Ruben: But we also listen to lots of other stuff as well, especially hip-hop. We're fans of music in general not just guitar bands.
You're based in Amsterdam at the moment but would you ever consider relocating somewhere else if the opportunity arose?
Boris: Somewhere cheap!
Ruben: The UK. Maybe London. Although I guess there's a lot of competition and it isn't exactly that cheap either. We actually thought about moving to Groningen for a while. We talked about it last year but never got around to it.
Boris: It's certainly cheaper than Amsterdam.
Your debut album was produced by Stephen Malkmus and consisted of mainly new material rather than your early singles. Was it difficult deciding what to include on the record? Did Stephen have much input towards the final tracklisting?
Willem: Not really. We recorded about 16 songs when we were making the album and eventually arrived at the final 11 from those.
Ruben: We ended up releasing the songs we had left over as an EP so it was quite an easy decision really. It was all about choosing the best sequence of songs as we believed all of them were good enough to come out in one way or another.
Willem: We'd been playing most of the songs in our live set for a while so they all developed over time.
Do you prefer playing live or recording in the studio?
Boris: It depends what and where we're recording. With the album, we set to try and capture the energy of our live show. But our more recent recordings are a lot more layered.
Ruben: We were on an island for two weeks last September and we just wanted to record new music, try new ideas. The songs we recorded had never been played live before which was a brand new experience for us.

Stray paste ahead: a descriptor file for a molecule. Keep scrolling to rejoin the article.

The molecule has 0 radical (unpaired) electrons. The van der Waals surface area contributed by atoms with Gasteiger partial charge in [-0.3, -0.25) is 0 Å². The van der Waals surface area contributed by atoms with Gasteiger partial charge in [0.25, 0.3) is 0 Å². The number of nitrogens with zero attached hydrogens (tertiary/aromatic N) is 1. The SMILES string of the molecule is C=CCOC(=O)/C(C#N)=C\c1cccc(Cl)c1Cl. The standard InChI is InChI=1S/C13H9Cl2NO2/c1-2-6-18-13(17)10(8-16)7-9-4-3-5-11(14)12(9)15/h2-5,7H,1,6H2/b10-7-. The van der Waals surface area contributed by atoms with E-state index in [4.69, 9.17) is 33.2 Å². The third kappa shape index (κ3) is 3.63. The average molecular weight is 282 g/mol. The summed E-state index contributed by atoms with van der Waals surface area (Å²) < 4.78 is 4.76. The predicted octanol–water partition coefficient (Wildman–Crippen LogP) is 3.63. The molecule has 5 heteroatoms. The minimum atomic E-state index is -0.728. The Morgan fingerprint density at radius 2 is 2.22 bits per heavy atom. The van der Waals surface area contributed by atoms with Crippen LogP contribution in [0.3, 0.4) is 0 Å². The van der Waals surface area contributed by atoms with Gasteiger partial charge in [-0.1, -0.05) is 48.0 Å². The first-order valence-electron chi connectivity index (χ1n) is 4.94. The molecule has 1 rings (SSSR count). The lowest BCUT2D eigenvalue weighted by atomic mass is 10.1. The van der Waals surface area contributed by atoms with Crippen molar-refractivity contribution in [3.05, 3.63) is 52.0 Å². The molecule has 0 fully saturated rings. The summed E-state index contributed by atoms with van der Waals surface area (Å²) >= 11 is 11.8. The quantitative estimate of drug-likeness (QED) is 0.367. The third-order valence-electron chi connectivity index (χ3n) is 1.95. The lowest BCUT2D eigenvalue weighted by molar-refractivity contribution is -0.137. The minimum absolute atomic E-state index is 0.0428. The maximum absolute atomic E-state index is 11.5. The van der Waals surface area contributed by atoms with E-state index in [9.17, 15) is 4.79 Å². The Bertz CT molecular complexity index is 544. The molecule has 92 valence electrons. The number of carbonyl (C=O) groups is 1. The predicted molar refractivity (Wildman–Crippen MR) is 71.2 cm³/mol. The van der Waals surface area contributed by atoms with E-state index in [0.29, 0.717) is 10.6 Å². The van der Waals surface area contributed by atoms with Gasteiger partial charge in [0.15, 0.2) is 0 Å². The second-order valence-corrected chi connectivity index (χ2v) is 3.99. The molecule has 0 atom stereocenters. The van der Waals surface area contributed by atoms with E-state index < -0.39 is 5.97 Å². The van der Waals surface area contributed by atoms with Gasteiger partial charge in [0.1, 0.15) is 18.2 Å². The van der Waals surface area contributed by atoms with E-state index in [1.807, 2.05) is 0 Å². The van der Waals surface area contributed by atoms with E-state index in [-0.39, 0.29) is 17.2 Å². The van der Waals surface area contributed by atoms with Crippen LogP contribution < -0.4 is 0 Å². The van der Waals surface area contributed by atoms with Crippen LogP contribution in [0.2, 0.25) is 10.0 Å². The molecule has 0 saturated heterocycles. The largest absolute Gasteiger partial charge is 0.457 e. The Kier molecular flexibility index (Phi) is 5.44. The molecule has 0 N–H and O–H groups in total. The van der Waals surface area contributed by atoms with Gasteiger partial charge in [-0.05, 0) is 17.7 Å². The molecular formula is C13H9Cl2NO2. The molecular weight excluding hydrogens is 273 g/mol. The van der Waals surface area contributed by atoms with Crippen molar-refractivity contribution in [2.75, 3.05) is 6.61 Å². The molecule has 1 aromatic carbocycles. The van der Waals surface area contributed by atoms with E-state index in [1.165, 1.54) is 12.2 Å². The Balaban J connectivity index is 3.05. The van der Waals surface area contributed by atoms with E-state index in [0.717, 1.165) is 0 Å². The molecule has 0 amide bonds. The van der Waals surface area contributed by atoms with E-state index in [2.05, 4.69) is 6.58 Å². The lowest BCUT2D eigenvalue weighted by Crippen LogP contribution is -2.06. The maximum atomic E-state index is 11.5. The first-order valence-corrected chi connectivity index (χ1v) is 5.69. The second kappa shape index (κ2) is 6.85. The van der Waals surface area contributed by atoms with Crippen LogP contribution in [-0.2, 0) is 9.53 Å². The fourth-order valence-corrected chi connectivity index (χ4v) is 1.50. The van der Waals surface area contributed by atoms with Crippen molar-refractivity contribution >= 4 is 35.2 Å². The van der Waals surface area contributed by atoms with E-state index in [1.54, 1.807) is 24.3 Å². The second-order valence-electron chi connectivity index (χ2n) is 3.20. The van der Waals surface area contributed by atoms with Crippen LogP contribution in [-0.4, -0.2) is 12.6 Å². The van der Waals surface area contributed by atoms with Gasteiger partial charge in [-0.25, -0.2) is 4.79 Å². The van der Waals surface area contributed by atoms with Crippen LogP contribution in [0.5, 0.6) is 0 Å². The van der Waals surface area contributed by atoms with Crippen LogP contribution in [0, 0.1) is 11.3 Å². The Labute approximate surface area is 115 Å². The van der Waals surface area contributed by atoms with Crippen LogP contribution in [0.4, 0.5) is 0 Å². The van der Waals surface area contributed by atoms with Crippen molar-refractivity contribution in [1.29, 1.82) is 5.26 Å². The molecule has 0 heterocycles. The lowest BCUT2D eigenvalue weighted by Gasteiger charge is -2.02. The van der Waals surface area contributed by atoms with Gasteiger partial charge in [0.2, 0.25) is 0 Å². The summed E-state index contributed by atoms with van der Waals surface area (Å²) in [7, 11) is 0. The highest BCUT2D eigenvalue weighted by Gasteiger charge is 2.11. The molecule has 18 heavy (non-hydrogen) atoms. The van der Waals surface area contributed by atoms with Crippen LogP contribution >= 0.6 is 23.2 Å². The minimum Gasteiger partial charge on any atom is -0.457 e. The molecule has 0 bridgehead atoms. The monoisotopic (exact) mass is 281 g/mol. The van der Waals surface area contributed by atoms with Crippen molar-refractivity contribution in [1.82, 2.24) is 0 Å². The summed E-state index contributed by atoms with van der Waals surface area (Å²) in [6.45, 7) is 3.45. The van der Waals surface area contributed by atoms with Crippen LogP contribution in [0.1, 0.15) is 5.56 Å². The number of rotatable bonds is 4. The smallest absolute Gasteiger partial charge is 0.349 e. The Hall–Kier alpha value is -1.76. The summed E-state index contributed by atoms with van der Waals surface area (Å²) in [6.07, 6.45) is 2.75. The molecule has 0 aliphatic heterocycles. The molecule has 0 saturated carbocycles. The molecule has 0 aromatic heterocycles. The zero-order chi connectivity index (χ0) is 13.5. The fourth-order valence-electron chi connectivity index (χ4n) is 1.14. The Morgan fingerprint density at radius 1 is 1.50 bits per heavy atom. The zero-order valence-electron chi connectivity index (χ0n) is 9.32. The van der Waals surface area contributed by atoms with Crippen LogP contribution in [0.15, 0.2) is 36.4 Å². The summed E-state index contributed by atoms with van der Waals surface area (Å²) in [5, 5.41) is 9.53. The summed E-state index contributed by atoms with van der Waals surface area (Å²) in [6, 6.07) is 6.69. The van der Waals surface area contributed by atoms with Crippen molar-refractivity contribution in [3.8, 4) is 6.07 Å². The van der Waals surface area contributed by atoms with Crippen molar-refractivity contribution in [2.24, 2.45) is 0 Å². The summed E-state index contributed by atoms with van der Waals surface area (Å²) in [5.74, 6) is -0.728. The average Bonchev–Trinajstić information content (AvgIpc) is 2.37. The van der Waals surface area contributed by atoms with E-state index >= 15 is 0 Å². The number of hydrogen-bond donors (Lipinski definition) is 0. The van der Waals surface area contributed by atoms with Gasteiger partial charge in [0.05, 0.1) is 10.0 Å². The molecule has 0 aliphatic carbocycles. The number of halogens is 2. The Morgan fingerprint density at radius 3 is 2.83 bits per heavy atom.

Nick: We'd only just written the songs before recording them which we'd never done before. Previously we'd road test a song live for a while then record it afterwards. So it felt quite weird in a way.
Boris: Playing live and recording are two completely different things. I guess most people's perceptions of us come from our live show. We don't talk about it that much. We don't really rehearse a lot either. We just play live.
Given the benefit of hindsight is there anything you'd do differently now with regards to making the album?
Ruben: No. I think it's a great record and people seem to like it.
Nick: We're really happy with how it turned out. We had no expectations from the outset.
Are there any plans for a second album? If so, is there a projected release date?
Willem: We have enough material to make a record. We have 22 songs ready but we don't have anywhere to release them yet. It really sucks.
Nick: We might release 2 digital EPs. We're not really sure at the moment. We're still trying to figure out what formats work best for us. We just want to get those songs out there.
Willem: We've been touring in the UK a lot to fish for labels and stuff which costs a lot of money. But then at the same time if everything works out it could also be an investment.
Ruben: We're in this awkward position where we have all this music we want to put out but at the same time don't have a label or much in the way of shows either during the early part of the year so we have to figure that out first.
With so many songs to choose from, how do you go about choosing a setlist for your live shows?
Willem: I think it's really important to keep the live show fresh so we try and play a different set every time. Even if we play the same set for two days running it can get quite boring.
Are there any new artists you'd recommend Drowned In Sound and its readers should check out?
Nick: Rats On Rafts are great. They're part of the same scene as The Homesick and Korfbal.
Ruben: Hospital Bombers are great too.
What advice would you give to new bands just starting out?
Ruben: Practice a lot, record some music then play as many shows as you can.
Willem: Try and meet as many like-minded people as you in the same genre of music, talk to them and make contacts.
Boris: Be nice!
For more information on Canshaker Pi, please visit their official website.